I Wanna Hold Your Hand

(Left to right) Nancy Allen, Susan Kendall Newman, Theresa Saldana and Wendie Joe Sperber play four teenagers hoping for a glimpse of the Beatles in the 1978 film "I Wanna Hold Your Hand."

Maybe America wasn’t ready yet for ‘60s nostalgia in 1978. Maybe 14 years was too soon, and too much had happened in the meantime. Robert Zemeckis’ “I Wanna Hold Your Hand” was a box office bomb, despite being a perfectly delightful and effervescent comedy that doesn’t dwell on Beatlemania as much as surf on it for laughs. 

But watching it now, on the new Criterion Collection edition, the first film by Zemeckis (“Back to the Future”) and his longtime screenwriting partner Bob Gale is a lot of fun. From the first joke, in which a worker is correcting the spelling on a marquee from “Beetles” to “Beatles,” “I Wanna Hold Your Hand” is a good time.

The film takes place at and around one of the biggest pop culture events of the 20th century, the night in February 1964 that the Beatles performed on “The Ed Sullivan Show.” This was the height of Beatlemania, with hundreds of screaming teenage girls hounding the Fab Four every step of their way through the British Invasion.

“I Wanna Hold Your Hand” follows four young women from New Jersey who make a pilgrimage across the George Washington Bridge with the hopes of seeing John, Paul, George and Ringo up close. Janis (Susan Kendall Newman, daughter of Paul) is a Dylan fan who wants to scoff at all the hubbub. Pam (Nancy Allen, in a much sweeter role than her debut in “Carrie”) is an engaged woman looking for one last fling of teenage irresponsibility before marriage. Grace (Theresa Saldana) is an aspiring photojournalist who wants snaps of the Beatles to further her career. And Rosie (Wendie Jo Sperber) is an obsessed superfan whose love for the Beatles borders on a religious fervor. (By the way, the initials of all four girls is something of an Easter Egg.)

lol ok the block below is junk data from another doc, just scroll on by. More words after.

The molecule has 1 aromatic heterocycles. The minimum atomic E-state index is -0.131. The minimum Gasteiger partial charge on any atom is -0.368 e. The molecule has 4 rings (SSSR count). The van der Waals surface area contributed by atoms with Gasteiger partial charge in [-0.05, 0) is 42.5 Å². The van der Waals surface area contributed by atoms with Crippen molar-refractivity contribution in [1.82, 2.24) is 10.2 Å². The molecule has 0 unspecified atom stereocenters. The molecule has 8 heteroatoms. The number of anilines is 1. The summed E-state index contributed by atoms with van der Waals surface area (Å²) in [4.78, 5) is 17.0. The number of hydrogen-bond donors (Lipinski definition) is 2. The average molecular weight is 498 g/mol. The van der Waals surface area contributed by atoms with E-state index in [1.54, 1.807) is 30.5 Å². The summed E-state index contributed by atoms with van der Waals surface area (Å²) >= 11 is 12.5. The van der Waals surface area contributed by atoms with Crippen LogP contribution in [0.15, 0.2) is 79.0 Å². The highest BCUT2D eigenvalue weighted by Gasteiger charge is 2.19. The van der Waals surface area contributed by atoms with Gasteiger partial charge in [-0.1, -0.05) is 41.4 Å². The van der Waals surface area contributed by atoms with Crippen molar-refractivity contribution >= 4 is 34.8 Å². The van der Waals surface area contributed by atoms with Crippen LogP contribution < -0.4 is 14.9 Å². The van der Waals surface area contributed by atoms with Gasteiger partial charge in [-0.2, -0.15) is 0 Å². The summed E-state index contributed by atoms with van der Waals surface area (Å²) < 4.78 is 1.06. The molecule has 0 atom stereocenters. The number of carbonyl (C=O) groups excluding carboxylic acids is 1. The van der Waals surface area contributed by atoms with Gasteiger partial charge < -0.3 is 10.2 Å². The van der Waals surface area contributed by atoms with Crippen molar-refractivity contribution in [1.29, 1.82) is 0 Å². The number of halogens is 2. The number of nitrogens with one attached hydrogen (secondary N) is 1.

With two teenage boys, a shy undertaker’s son (Doug McCLure, who would play Jimmy Olsen in that year’s “Superman”) and a skeptical thug (Bobby Di Cicco) who prefers Frankie Valli, the teenagers make their way to the Plaza Hotel where the Beatles are ensconsced to try and get a glimpse of them.

After that first act, the four teenage girls split off into their own separate misadventures in the second act as they try various schemes to get to the band, avoiding cops, security guards, and other zealous fans. The comedy is deliberately broad, as when the over-the-top Sperber teams up with the even more over-the-top Eddie Deezen as a fellow superfan. But Allen may have the best scene, as infiltrating the Beatles’ empty hotel room and snooping through their stuff unleashes the repressed Pam’s inner libido.

Somehow, the four girls all reunite in the crowd at “The Ed Sullivan Show” for the finale – actually, one doesn’t quite get there, for reasons you should see the movie to understand. Unlike other nostalgic movies like “The Big Chill” or “American Graffiti,” “I Wanna Hold Your Hand” gives absolutely no hint of the turbulence to come, for the Beatles or for the nation. It preserves that moment of pop culture innocence in amber for all time.

Despite its disappointing box office, Zemeckis and Gale clearly have a lot of affection for “I Wanna Hold Your Hand” (there’s what seems like two clear callbacks in “Back to the Future,” one involving a character on a tower being hit by lightning, the other involving the line “Get your damn hands off her!”) In one of the Criterion bonus features, Zemeckis and Gale talk to executive producer Steven Spielberg, who acted as a kind of mentor for the two men. Spielberg was making “1941” around the same time, and says as a young man he was attracted to the same kind of comic carnage in “Hand.”

There’s also a lovely interview with Allen and McClure, who wax fondly about their own experiences seeing the Beatles as well as making the film 14 years later. With Danny Boyle’s “Yesterday” coming out this summer and potentially rekindling a new wave of interest in the Beatles, it’s high time to take a look at this forgotten gem of a B-side in Zemeckis’ career.

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Rob Thomas is the features editor and social media editor for the Capital Times, as well as its film critic. He joined the Cap Times in 1999 and has written about movies, music, food and books.